In Camden, N.J., perhaps the poorest American city I regularly visit, I photograph what I call paired houses: two dwellings, side by side, one occupied, the other empty. Those living in the occupied home often have their lives made more difficult by what happens on the other side of a shared wall. If I see a neighbor or meet the resident of one of the occupied houses, I ask how they’re coping. They tell me that people throw trash in the front and back yards of the vacant unit, causing foul smells and attracting rats.
I think this is a powerful metaphor for the real estate crisis as a whole. There are a lot of legitimate complaints about bailouts and assistance for people who bought houses that they shouldn’t have, made unwise choices due to ignorance or greed or desperation. Why should we have to pay for these people’s mistakes.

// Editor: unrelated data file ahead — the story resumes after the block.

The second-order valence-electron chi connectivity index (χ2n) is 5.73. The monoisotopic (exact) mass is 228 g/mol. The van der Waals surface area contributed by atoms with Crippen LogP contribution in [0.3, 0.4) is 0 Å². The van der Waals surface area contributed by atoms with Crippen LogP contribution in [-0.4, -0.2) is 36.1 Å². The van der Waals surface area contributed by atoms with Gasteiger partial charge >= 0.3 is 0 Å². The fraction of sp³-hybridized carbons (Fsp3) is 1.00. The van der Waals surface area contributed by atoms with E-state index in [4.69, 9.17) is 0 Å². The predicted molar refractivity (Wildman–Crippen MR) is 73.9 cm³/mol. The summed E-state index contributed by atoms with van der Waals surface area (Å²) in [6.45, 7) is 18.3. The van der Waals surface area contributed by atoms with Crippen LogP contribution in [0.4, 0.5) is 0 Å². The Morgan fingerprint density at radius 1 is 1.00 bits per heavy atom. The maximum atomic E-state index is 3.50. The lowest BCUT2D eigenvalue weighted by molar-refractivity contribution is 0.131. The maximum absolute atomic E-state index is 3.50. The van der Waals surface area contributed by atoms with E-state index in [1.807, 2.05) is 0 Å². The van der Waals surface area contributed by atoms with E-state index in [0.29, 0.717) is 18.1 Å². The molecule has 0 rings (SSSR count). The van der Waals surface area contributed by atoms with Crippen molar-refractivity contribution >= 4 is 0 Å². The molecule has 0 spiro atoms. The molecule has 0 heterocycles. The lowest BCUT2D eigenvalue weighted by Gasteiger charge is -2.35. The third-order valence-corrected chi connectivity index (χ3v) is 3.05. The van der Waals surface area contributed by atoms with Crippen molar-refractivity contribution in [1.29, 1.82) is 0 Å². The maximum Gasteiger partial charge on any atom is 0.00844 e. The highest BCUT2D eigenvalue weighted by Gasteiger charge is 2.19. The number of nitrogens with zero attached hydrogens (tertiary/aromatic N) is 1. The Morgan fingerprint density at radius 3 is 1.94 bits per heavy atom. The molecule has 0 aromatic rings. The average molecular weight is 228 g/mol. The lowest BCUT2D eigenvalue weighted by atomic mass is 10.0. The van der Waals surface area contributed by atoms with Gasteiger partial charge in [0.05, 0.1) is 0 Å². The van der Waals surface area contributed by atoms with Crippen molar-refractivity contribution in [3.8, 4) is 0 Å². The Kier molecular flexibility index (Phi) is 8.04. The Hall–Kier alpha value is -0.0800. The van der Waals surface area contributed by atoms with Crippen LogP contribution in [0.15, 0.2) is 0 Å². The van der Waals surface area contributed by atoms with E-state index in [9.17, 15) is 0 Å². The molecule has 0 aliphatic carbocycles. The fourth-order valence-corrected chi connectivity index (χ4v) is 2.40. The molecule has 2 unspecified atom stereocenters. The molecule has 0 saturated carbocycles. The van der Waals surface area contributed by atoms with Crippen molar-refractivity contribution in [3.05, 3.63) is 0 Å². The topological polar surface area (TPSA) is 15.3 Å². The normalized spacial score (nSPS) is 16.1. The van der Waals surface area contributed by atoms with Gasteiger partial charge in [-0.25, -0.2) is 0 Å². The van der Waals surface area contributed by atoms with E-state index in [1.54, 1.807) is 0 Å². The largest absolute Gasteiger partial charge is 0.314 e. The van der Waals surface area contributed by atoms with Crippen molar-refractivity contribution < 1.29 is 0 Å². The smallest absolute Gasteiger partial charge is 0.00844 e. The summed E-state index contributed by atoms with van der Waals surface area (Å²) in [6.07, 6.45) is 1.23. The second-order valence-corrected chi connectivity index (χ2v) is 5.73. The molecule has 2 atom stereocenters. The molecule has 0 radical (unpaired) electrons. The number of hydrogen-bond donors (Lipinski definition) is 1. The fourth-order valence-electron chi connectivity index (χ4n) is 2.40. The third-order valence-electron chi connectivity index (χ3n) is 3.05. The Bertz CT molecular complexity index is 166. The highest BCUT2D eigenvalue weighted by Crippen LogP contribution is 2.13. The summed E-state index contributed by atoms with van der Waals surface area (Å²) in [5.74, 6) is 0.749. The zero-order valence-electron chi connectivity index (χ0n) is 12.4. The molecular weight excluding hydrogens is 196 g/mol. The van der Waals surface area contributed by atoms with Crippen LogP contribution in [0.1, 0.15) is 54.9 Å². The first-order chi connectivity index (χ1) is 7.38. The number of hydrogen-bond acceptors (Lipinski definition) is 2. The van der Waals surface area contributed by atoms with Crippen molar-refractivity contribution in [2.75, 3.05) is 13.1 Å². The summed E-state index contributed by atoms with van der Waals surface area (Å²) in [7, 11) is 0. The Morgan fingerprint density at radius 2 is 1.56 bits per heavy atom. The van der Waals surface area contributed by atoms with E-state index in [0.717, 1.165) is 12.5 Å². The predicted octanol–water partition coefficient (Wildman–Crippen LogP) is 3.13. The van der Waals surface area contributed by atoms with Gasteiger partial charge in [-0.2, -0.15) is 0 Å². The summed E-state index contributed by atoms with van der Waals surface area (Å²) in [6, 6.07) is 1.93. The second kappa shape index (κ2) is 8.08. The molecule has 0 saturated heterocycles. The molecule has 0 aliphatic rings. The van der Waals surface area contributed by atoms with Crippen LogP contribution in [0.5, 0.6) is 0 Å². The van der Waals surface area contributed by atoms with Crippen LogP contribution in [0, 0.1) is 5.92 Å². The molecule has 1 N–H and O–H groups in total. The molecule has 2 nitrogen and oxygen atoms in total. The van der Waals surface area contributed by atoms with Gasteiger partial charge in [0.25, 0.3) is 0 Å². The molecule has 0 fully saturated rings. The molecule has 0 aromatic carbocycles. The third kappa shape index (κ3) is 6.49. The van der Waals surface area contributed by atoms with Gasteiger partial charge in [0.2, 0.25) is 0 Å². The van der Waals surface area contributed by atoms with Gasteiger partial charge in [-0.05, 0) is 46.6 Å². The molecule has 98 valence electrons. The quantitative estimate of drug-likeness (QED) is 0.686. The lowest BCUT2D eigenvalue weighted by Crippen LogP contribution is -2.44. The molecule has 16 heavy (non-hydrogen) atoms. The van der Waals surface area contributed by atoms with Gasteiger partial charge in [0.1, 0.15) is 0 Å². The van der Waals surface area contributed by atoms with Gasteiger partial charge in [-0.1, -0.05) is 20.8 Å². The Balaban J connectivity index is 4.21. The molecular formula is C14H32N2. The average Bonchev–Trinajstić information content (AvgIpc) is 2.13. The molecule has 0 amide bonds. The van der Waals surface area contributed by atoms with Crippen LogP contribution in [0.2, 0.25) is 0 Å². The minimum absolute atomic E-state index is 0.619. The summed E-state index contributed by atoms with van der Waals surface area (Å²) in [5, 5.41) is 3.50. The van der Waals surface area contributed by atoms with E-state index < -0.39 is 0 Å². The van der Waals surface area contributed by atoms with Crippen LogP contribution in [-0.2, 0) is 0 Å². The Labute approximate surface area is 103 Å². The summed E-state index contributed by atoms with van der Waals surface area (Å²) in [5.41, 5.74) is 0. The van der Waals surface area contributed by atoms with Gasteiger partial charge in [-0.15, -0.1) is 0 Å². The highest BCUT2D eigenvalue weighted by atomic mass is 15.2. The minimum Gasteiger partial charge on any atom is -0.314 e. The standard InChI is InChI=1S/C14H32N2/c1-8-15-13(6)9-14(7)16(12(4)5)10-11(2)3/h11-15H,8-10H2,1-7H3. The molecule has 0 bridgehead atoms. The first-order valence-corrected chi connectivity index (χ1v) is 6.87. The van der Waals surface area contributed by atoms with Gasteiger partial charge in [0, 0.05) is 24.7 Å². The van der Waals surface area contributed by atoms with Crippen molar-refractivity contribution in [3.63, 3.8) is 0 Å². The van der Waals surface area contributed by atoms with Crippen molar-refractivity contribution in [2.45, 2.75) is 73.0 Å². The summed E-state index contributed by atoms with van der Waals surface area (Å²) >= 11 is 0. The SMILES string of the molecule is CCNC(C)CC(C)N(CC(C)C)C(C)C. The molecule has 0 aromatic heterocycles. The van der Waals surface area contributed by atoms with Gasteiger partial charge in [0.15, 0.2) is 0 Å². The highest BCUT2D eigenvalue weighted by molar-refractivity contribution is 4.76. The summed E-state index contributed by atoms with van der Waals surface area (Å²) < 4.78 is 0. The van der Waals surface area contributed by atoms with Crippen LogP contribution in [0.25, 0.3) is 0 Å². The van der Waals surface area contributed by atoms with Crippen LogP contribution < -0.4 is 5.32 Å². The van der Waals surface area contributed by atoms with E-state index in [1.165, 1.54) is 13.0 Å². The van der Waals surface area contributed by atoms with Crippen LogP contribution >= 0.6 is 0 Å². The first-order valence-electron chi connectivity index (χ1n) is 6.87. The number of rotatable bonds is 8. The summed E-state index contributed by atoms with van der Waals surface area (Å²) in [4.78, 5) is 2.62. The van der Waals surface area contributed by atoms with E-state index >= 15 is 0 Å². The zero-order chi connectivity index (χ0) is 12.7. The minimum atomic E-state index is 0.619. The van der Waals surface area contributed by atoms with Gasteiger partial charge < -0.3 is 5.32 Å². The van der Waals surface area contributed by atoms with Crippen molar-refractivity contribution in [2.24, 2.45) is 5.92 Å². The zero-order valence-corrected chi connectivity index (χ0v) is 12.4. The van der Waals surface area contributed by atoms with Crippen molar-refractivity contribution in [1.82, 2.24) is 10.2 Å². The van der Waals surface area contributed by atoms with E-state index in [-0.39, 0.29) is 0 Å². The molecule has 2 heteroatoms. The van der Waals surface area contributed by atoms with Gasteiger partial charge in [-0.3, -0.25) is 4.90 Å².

Leaving aside the arguments to compassion, there’s no way we can let half of our house go into disrepair and not have that come back to affect us. No matter how well we take care of “our side”, eventually the smell of the garbage will make it through the wall.